The Economics of Communist Party Membership: The Curious Case of Rising Numbers and Wage Premium during China’s Transition
Lina Song and
Qingjie Xia ()
No 3454, IZA Discussion Papers from Institute of Labor Economics (IZA)
Why is it that, as the Chinese Communist Party has loosened its grip, abandoned its core beliefs, and marketized the economy, its membership has risen markedly along with the economic benefits of joining? We use three national household surveys, spanning eleven years, to answer this question with respect to labour market rewards in urban China. We conceptualize individual demand for Party membership as an investment in “political capital” that brings monetary rewards in terms of higher wages. This wage premium has risen with the growing wage differentials associated with the emergence of a labour market and the continuing value of political status in the semi-marketized transitional economy. However, a demand-side explanation does not explain the fact that the wage premium is higher for the personal characteristics that reduce the probability of membership. We develop an explanation in terms of a rationing of places and a scarcity value for members with those characteristics.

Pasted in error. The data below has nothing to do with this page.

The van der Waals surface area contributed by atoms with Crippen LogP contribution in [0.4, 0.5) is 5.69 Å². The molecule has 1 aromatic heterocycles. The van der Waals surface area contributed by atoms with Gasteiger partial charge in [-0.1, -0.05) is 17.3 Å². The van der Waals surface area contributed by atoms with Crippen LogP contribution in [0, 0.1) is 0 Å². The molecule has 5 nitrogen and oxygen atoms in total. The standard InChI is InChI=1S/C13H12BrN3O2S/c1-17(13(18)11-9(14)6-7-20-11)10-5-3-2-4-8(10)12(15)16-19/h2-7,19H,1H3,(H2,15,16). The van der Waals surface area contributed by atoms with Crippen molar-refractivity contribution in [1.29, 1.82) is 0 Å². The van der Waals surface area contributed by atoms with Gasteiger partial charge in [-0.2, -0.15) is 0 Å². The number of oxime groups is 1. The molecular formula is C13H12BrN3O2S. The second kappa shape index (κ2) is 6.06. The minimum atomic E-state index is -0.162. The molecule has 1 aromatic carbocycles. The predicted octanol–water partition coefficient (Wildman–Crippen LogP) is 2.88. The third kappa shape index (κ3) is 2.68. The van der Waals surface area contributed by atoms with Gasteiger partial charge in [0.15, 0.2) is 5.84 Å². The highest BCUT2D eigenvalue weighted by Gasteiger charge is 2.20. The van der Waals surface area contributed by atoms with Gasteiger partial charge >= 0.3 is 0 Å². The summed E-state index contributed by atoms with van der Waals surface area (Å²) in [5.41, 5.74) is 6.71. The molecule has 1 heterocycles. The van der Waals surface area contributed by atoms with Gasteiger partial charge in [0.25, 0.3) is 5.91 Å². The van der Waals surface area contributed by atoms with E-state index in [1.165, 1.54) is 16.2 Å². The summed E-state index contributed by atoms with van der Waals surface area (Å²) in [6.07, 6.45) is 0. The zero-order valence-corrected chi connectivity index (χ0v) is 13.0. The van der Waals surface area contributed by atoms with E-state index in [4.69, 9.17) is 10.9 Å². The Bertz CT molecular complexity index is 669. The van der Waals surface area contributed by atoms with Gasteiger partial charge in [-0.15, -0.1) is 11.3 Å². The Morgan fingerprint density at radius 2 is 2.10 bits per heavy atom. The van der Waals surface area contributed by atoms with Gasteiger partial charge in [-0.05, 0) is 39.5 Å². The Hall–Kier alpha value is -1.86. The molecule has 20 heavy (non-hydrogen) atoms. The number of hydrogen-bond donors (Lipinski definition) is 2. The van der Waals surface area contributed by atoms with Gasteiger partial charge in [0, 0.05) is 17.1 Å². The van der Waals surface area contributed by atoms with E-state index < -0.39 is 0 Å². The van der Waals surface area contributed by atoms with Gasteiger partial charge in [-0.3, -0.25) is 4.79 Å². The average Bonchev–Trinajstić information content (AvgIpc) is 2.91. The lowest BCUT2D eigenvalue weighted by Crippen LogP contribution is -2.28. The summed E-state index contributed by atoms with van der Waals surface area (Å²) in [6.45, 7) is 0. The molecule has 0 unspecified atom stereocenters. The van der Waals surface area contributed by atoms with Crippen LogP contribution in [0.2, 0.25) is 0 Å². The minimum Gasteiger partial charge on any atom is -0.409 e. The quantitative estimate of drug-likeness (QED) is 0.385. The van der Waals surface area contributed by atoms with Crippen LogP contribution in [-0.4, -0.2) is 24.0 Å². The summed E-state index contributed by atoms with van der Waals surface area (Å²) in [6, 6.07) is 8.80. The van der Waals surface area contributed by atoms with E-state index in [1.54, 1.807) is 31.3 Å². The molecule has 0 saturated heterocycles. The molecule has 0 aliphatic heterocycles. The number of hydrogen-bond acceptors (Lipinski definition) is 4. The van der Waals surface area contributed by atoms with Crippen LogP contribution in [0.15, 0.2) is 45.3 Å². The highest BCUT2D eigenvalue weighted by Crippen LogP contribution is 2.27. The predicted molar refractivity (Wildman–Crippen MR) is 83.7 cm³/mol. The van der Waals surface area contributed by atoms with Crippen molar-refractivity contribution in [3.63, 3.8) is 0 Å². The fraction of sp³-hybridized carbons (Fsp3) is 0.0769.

Keywords: economic transition; wages; labour market; Communist Party; China (search for similar items in EconPapers)
JEL-codes: J31 J40 J71 P20 P30 (search for similar items in EconPapers)
New Economics Papers: this item is included in nep-cna, nep-dev and nep-tra
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Published in: Journal of Development Studies, 2009, 45, (2), 256-275
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Journal Article: The Economics of Communist Party Membership: The Curious Case of Rising Numbers and Wage Premium during China's Transition (2009)
Working Paper: The economics of Communist Party membership - The Curious case of rising numbers and wage premium during China’s transition (2008)
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